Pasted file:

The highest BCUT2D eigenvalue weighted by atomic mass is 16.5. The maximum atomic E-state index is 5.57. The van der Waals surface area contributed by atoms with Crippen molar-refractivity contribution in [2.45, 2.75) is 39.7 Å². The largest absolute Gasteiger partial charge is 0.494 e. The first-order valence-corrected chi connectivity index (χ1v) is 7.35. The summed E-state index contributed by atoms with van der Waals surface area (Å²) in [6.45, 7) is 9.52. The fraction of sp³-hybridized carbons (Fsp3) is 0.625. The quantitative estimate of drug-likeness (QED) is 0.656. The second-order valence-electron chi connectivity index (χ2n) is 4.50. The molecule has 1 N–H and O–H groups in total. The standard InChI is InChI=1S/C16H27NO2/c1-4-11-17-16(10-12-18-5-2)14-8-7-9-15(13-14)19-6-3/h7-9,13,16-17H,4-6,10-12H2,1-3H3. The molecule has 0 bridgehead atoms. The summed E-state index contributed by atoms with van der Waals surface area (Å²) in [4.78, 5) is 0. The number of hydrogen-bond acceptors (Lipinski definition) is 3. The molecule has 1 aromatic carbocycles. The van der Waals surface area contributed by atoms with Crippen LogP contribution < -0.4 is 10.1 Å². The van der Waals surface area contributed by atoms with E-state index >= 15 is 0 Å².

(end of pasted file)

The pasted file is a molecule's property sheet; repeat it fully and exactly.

The highest BCUT2D eigenvalue weighted by atomic mass is 16.5. The maximum atomic E-state index is 5.57. The van der Waals surface area contributed by atoms with Crippen molar-refractivity contribution in [2.45, 2.75) is 39.7 Å². The largest absolute Gasteiger partial charge is 0.494 e. The first-order valence-corrected chi connectivity index (χ1v) is 7.35. The summed E-state index contributed by atoms with van der Waals surface area (Å²) in [6.45, 7) is 9.52. The fraction of sp³-hybridized carbons (Fsp3) is 0.625. The quantitative estimate of drug-likeness (QED) is 0.656. The second-order valence-electron chi connectivity index (χ2n) is 4.50. The molecule has 1 N–H and O–H groups in total. The standard InChI is InChI=1S/C16H27NO2/c1-4-11-17-16(10-12-18-5-2)14-8-7-9-15(13-14)19-6-3/h7-9,13,16-17H,4-6,10-12H2,1-3H3. The molecule has 0 bridgehead atoms. The summed E-state index contributed by atoms with van der Waals surface area (Å²) in [4.78, 5) is 0. The number of hydrogen-bond acceptors (Lipinski definition) is 3. The molecule has 1 aromatic carbocycles. The van der Waals surface area contributed by atoms with Crippen LogP contribution < -0.4 is 10.1 Å². The van der Waals surface area contributed by atoms with E-state index >= 15 is 0 Å².